It happens with most every successful mobile/casual game. One developer brings a new, addicting concept to the table, and several others shamelessly copy it. While the energy could be spent on trying create new and unique experiences, however, sometimes what starts as a faithful recreation can grow to be a formula-invigorating reinvention. Unfortunately, that’s not the case in Jewel Master: Cradle of Egypt 2 3D.
In Cradle of Egypt 2, you do exactly what you do in every other match-three game: match-three. Only this Bejeweled-like isn’t entirely unoriginal. Each tile in the game has the capacity to hold a single jewel-like object, and certain tiles may be tinted a different color (aqua pictured below). Matching objects that are within tinted tiles will cause said tile to revert to the neutral background color. Rather than expecting you to reach a certain score to beat the level, you’ll need to make all of the tinted tiles revert to their neutral color to progress. Additionally, some tiles are locked. Jewel-like objects that are in locked tiles cannot be “swapped” as they traditionally can in match-three games. Once you arrange two matching objects with a locked one, the tile becomes unlocked, and you can play the game as you would normally.
The game features three modes of play, Tourney, Adventure, and Blitz. Adventure is the main attraction in which you’re given the objective of building Egypt… let me explain.
With each level beaten, a certain amount of resources used to build are acquired. The exact amount is informed by what kind of jewel-like objects are matched together while playing, and how quickly a level is completed. As you move forward, each building will cost more than the last. Once a building is purchased, a free-sliding puzzle of said building can be completed. Thankfully, if the puzzle proves too difficult, the choice of skipping it is available after a few seconds.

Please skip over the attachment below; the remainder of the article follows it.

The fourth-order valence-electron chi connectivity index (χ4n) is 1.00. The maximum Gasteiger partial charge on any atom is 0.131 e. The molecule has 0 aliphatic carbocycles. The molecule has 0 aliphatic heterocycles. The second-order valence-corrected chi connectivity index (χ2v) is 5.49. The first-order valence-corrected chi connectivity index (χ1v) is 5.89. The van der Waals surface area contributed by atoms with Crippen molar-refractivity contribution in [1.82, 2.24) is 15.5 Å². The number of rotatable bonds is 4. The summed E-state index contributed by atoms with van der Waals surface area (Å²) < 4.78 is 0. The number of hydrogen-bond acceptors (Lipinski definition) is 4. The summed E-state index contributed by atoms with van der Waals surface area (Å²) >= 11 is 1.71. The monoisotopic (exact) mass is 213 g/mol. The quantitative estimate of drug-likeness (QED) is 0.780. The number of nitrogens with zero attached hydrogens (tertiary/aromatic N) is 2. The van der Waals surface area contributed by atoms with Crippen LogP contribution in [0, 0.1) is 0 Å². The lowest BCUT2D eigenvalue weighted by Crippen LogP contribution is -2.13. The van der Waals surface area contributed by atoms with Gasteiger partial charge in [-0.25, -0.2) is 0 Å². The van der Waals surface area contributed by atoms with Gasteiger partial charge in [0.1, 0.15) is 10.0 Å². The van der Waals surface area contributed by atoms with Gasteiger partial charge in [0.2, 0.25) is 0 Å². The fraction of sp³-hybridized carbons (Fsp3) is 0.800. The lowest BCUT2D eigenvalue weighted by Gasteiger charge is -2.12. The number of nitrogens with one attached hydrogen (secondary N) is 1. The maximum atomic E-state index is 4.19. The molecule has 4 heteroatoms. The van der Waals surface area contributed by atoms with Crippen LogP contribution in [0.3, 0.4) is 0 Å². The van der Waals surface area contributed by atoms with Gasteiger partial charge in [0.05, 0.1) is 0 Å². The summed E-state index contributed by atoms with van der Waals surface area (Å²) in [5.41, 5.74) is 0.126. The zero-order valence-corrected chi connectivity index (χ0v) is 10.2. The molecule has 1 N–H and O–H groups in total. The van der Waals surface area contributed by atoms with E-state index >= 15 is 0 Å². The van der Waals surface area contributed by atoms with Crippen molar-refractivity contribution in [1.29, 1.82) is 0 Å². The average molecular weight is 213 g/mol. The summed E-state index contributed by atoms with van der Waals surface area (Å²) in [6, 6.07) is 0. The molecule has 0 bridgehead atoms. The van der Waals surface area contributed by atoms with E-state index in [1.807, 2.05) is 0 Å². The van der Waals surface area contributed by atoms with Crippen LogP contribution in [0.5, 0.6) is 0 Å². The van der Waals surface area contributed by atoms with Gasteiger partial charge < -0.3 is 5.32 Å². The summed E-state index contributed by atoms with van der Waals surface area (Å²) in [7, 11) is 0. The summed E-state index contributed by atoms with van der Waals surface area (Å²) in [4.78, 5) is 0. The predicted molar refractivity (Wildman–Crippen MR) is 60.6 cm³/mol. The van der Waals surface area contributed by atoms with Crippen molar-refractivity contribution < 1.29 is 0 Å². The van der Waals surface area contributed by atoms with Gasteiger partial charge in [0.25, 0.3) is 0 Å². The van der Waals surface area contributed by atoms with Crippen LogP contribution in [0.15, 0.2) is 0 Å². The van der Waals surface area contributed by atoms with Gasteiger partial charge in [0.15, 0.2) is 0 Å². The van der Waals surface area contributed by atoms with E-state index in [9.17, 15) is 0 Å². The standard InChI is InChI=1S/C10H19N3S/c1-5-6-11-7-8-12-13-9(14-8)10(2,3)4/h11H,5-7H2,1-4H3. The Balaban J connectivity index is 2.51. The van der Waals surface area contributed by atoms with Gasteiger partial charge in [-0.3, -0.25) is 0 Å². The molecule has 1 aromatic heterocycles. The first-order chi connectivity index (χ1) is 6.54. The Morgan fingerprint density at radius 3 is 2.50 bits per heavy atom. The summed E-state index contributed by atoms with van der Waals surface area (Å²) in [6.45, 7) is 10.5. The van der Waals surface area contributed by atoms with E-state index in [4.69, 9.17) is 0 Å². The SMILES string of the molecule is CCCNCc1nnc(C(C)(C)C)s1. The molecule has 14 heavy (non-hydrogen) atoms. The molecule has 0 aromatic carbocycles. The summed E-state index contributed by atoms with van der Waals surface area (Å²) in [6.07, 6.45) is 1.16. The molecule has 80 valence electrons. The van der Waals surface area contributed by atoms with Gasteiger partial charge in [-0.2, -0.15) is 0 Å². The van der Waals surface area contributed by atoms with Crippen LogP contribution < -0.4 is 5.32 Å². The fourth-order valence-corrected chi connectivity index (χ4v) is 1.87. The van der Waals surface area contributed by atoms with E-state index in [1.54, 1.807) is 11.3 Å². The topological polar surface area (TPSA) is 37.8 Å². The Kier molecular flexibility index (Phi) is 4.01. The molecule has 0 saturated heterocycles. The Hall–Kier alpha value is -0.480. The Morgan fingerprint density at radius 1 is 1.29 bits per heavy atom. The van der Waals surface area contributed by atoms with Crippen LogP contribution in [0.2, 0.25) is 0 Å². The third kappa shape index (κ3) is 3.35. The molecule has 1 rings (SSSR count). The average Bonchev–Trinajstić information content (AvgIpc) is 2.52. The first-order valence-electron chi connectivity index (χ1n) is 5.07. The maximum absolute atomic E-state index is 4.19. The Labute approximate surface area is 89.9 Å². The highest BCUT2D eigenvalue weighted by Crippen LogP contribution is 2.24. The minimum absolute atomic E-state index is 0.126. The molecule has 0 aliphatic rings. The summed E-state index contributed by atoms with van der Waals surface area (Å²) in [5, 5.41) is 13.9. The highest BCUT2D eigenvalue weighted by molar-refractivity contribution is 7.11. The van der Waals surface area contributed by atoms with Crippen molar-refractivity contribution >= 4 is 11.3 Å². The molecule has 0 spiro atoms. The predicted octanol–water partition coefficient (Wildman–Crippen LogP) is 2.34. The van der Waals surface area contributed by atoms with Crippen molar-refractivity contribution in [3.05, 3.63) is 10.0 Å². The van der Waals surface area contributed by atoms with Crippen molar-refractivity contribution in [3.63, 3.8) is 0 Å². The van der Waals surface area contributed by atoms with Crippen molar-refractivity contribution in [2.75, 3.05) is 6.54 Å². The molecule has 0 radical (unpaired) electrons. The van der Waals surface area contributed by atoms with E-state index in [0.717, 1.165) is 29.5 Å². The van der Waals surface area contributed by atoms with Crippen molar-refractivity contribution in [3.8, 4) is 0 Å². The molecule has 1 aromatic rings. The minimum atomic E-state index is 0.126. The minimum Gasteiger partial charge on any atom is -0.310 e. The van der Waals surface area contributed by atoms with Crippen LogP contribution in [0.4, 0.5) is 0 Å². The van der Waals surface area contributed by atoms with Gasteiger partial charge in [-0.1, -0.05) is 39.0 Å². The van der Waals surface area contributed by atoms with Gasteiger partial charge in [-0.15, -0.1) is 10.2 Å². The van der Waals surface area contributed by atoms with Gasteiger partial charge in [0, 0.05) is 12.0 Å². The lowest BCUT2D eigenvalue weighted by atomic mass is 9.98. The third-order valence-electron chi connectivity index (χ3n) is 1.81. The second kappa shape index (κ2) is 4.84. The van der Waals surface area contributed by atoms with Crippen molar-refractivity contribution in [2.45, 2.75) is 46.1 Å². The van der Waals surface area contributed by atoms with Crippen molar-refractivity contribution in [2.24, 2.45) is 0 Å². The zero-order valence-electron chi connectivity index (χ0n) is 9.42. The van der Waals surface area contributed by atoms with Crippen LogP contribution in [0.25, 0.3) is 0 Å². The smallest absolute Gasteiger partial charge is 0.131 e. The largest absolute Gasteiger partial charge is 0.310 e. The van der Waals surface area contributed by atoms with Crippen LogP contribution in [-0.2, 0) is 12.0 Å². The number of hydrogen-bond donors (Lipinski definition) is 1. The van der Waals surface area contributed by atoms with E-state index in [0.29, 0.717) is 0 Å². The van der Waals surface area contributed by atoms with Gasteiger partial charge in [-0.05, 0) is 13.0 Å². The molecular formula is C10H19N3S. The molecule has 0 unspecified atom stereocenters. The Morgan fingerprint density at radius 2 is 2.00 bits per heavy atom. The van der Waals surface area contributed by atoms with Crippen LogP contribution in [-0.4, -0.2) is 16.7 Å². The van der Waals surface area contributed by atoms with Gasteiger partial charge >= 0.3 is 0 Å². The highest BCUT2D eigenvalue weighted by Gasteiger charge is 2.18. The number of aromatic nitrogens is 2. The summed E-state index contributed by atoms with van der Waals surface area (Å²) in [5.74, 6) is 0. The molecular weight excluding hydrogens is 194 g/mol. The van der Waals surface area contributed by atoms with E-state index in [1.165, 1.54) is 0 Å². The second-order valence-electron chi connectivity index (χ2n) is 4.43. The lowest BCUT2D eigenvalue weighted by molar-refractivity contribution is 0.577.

Tourney mode gives players the opportunity to replay levels from Adventure mode. Whereas Blitz tasks you with running as far through adventure mode before an in-game timer runs out. There are also in-game trophies you can work toward if you feel so inclined, but the game has no leaderboards nor any other online component.
Here’s the situation: there’s absolutely nothing wrong with Jewel Master: Cradle of Egypt 2 3D. It doesn’t do anything significant to change the formula, and it doesn’t add anything particularly interesting to the table, but there’s no arguing how incredibly addicting it is. It’s difficult to describe in words the sort of slot-machine-style satisfaction gained from accidentally engaging a huge combo of object-matching; the resulting crescendo of such an event makes these games hard to grow tired of. Cradle of Egypt 2 functions properly as a match-three game, and that’s about all it takes to become a successful match-three game. So if you’re in desperate need of a Bejeweled-like to play on your 3DS, look no further. Otherwise, go for one of the similarly satisfying free alternatives.